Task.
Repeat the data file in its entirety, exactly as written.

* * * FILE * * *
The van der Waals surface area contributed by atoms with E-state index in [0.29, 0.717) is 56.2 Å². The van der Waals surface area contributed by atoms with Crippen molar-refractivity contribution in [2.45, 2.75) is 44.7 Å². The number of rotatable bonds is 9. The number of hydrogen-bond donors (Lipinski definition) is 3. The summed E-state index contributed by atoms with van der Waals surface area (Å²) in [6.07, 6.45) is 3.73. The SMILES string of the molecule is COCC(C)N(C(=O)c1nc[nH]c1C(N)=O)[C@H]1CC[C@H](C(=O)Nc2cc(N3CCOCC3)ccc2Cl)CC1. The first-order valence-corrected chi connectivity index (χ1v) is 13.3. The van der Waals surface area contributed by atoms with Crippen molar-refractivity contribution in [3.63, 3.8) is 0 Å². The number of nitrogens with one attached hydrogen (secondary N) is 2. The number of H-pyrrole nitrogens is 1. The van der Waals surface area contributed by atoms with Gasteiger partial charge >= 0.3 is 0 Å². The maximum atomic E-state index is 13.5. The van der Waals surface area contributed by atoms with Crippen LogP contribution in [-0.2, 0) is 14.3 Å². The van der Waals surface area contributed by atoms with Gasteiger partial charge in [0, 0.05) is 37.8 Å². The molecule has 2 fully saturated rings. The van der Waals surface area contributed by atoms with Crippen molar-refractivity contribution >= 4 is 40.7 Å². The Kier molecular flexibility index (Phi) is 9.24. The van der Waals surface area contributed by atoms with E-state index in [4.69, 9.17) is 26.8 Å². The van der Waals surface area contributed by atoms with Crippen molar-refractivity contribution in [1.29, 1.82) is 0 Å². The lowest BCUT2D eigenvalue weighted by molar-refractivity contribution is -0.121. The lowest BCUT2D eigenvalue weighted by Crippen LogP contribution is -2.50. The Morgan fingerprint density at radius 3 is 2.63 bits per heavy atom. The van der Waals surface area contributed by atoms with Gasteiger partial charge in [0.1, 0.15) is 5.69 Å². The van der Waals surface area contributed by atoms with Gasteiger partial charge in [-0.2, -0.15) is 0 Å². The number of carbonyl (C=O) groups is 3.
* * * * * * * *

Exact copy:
The van der Waals surface area contributed by atoms with E-state index in [0.29, 0.717) is 56.2 Å². The van der Waals surface area contributed by atoms with Crippen molar-refractivity contribution in [2.45, 2.75) is 44.7 Å². The number of rotatable bonds is 9. The number of hydrogen-bond donors (Lipinski definition) is 3. The summed E-state index contributed by atoms with van der Waals surface area (Å²) in [6.07, 6.45) is 3.73. The SMILES string of the molecule is COCC(C)N(C(=O)c1nc[nH]c1C(N)=O)[C@H]1CC[C@H](C(=O)Nc2cc(N3CCOCC3)ccc2Cl)CC1. The first-order valence-corrected chi connectivity index (χ1v) is 13.3. The van der Waals surface area contributed by atoms with Crippen molar-refractivity contribution in [3.63, 3.8) is 0 Å². The number of nitrogens with one attached hydrogen (secondary N) is 2. The number of H-pyrrole nitrogens is 1. The van der Waals surface area contributed by atoms with Gasteiger partial charge >= 0.3 is 0 Å². The maximum atomic E-state index is 13.5. The van der Waals surface area contributed by atoms with Crippen LogP contribution in [-0.2, 0) is 14.3 Å². The van der Waals surface area contributed by atoms with Gasteiger partial charge in [0, 0.05) is 37.8 Å². The molecule has 2 fully saturated rings. The van der Waals surface area contributed by atoms with Crippen molar-refractivity contribution >= 4 is 40.7 Å². The Kier molecular flexibility index (Phi) is 9.24. The van der Waals surface area contributed by atoms with E-state index in [4.69, 9.17) is 26.8 Å². The van der Waals surface area contributed by atoms with Crippen molar-refractivity contribution in [1.29, 1.82) is 0 Å². The lowest BCUT2D eigenvalue weighted by molar-refractivity contribution is -0.121. The lowest BCUT2D eigenvalue weighted by Crippen LogP contribution is -2.50. The Morgan fingerprint density at radius 3 is 2.63 bits per heavy atom. The van der Waals surface area contributed by atoms with Gasteiger partial charge in [0.1, 0.15) is 5.69 Å². The van der Waals surface area contributed by atoms with Gasteiger partial charge in [-0.2, -0.15) is 0 Å². The number of carbonyl (C=O) groups is 3.